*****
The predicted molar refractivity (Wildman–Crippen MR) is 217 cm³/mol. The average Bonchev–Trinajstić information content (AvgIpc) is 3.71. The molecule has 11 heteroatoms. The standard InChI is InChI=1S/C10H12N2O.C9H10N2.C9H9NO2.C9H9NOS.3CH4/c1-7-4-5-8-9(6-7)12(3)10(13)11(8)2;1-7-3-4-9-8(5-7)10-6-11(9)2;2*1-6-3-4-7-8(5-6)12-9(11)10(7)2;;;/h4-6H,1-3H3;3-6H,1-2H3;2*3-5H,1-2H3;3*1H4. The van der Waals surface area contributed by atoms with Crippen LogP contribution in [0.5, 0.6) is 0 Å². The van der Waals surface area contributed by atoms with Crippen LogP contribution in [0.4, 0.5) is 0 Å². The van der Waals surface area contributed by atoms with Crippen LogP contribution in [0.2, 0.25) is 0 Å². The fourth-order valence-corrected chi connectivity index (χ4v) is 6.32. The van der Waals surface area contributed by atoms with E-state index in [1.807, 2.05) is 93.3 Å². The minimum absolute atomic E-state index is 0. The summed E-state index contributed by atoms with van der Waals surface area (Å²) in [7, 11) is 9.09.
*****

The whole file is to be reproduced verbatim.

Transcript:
The predicted molar refractivity (Wildman–Crippen MR) is 217 cm³/mol. The average Bonchev–Trinajstić information content (AvgIpc) is 3.71. The molecule has 11 heteroatoms. The standard InChI is InChI=1S/C10H12N2O.C9H10N2.C9H9NO2.C9H9NOS.3CH4/c1-7-4-5-8-9(6-7)12(3)10(13)11(8)2;1-7-3-4-9-8(5-7)10-6-11(9)2;2*1-6-3-4-7-8(5-6)12-9(11)10(7)2;;;/h4-6H,1-3H3;3-6H,1-2H3;2*3-5H,1-2H3;3*1H4. The van der Waals surface area contributed by atoms with Crippen LogP contribution in [0.5, 0.6) is 0 Å². The van der Waals surface area contributed by atoms with Crippen LogP contribution in [0.4, 0.5) is 0 Å². The van der Waals surface area contributed by atoms with Crippen LogP contribution in [0.2, 0.25) is 0 Å². The fourth-order valence-corrected chi connectivity index (χ4v) is 6.32. The van der Waals surface area contributed by atoms with E-state index in [1.807, 2.05) is 93.3 Å². The minimum absolute atomic E-state index is 0. The summed E-state index contributed by atoms with van der Waals surface area (Å²) in [7, 11) is 9.09.